Sleek, mammoth 10 CD box from Seventies soul’s orchestral kings…
For most of the 1970s Kenny Gamble and Leon Huff ruled soul music like twin emperors. They weren’t the era’s most influential presence – that accolade belongs to James Brown – or the most artistically inspired – for that you can squabble about Sly, Marvin, Stevie, Curtis and more – but in terms of relentless chart success their productions swept all aside.
Using 1960s Motown as their template, Gamble and Huff created a hit factory with an array of acts defined by the ‘Sound of Philadelphia’, a woozy orchestral overload which could punch on the dancefloor with The O’Jays’ “Love Train”, go into sob meltdown on Harold Melvin and the Bluenotes’ “If You Don’t Know Me By Now”, or play sexy sophisticate on Billy Paul’s “Me and Mrs. Jones”. Along with The Three Degrees’ “When Will I See You Again”, these and other tunes reached way beyond black America and its devotees to become a global presence.
That these creations have never really gone away testifies to a songwriting team comparable to that of Lieber/Stoller or Rogers/Hammerstein. Like them, Gamble/Huff were products of Tin Pan Alley, working out of Philadelphia’s Schubert building, where they clocked in, wrote, made records with their own group, The Romeos, and hussled for production jobs, landing Dusty Springfield and Laura Nyro among others. In 1972 they founded Philadelphia International Records (PIR).
Their breakthrough was instant with the O’Jays Back Stabbers (1972), still the group’s and the label’s finest hour. It married Eddie Levert’s gritty vocals to classy arrangements by Thom Bell, a key player in the PIR team.Writers McFadden and Whitehead were another key part of this, penning many of the album’s lyrics, including those to “Love Train”, a triumphant, gospel-tinged call for global unity.
After that Gamble and Huff went on what they term “a creative rampage”. Spotting that Harold Melvin’s drummer, Teddy Pendergrass, was a far better vocalist than Harold himself provided them with a sexy new star, and they fashioned another from 37 year old local crooner Billy Paul with the adulterous“Mrs Jones”, a number that might have been in Sinatra’s repertoire a decade before. Much of what PIR produced was amiably bland, including “T.S.O.P.”, which became theme tune to US TV’s pivotal Soul Train, but the formula of fat drums, sweet strings and polished horn parts was a winner, and was easily applied to a roster that included old-timers like The Intruders, Lou Rawls and Jerry Butler, and younger acts like The Jacksons (off Motown without Michael), The Jones Girls and Jean Carn.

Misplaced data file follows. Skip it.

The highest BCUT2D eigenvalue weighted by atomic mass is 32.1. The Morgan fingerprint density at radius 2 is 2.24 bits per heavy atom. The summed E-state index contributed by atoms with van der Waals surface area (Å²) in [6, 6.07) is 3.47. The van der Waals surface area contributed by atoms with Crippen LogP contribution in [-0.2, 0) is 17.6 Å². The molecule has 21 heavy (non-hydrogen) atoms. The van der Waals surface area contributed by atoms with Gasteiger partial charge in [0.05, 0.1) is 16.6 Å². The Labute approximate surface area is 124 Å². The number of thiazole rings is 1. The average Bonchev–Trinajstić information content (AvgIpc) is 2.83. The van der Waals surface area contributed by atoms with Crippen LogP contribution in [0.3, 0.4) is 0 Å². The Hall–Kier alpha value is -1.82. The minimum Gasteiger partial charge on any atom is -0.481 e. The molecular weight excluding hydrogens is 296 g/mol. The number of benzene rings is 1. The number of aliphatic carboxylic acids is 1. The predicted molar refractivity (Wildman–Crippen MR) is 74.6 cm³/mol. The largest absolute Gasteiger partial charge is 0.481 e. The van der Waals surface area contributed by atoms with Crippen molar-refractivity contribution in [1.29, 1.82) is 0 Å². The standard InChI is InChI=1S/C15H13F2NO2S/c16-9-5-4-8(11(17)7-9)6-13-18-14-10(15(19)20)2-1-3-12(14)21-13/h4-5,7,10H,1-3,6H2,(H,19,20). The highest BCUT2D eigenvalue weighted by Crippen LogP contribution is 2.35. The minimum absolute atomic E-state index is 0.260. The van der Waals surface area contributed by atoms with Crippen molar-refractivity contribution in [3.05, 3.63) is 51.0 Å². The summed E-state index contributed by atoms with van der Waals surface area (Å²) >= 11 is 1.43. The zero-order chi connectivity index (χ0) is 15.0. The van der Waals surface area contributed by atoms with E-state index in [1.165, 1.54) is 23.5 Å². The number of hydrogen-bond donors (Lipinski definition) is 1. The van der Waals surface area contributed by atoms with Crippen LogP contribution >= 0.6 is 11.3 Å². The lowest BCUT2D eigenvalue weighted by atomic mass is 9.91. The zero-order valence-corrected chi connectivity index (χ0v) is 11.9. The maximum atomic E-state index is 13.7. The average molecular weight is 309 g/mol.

As at Motown, PIR’s production line inevitably blurred acts’ identities, but the O‘ Jays were always handed strong material, with their Ship Ahoy album a powerful commentary on slavery (on the ten minute title track), greed (“The Love of Money”), and pollution (“The Air I Breathe”). Even Pendergrass, who specialised in romantic anguish like “If You Don’t Know Me By Now” and “Don’t Leave Me This Way” (borrowed by Motown’s Thelma Houston) had a message song in “Wake Up Everybody”.
While many soul labels were wiped out by disco, PIR surfed the wave. The Bluenotes’ “Bad Luck” and The People’s Choice’s “Do It Anyway You Wanna” were immense on the dancefloor, as was 1979’s “Ain’t No Stopping Us Now”, where McFadden and Whitehead stepped up from backroom duties. Simultaneously PIR expanded into jazz-funk, chiefly via Dexter Wansel, who had a penchant for sci-fi themes like “Life On Mars”. With the change of decade, PIR’s success slowed, though the Jones Girls, whose “Nights Over Egypt” (1981) remains a soul anthem, prosperered alongside the ill-starred but gifted Phyllis Hyman and Teddy Pendergrass, whose 1982 car crash, whiCh left him semi-paralysed, seemed to mark the end of Philly’s rule.
The Box Set sets out the PIR story in accessible style, roughly chronologically but always with an eye on theme and continuity. Itts 175 tracks are more than most will want, but it’s impossible to imagine a better testament to a glorious chapter in black American history.
Kenny Gamble and Leon Huff
There’s a huge gap between your early productions – ‘Northern Soul” to us Brits – and the sound of PIR. What happened?
Gamble: We were evolving fast, but the essential thing was adding the orchestra, the sound of a french horn or a string section, and the rapid development of technology through 2, 4, 12 and 24 track consoles.
Huff: We had a great team, and the Romeos became supreme players. We were travelling at the speed of thought, eh Gamble?
Gamble: I marvel at how in the world we did it all.
There were always message songs amid the love tunes – even in a disco number like “Clean Up The Ghetto”by the Philly All Stars…
Gamble: We wrote to make people dance, to feel but also to think. There was an O’Jays song, “Music is the Message” but the real message is always love.
Who were your inspirations?
Gamble: James Brown’s “Say It Loud I’m Black and I’m Proud)” is the most inspirational song ever.
What is your favourite Philly song, and which did you feel got away?
Huff: “Love Train”.
Gamble: Everything is in that record, Huff!
Huff: Some of our best productions were b-sides – like Jerry Butler’s “Brand New Me” which became a hit for Dusty.
You guys call each other by your surnames?
Gamble: I can’t ever recall a time I called him Leon or he called me Kenny!
INTERVIEW: NEIL SPENCER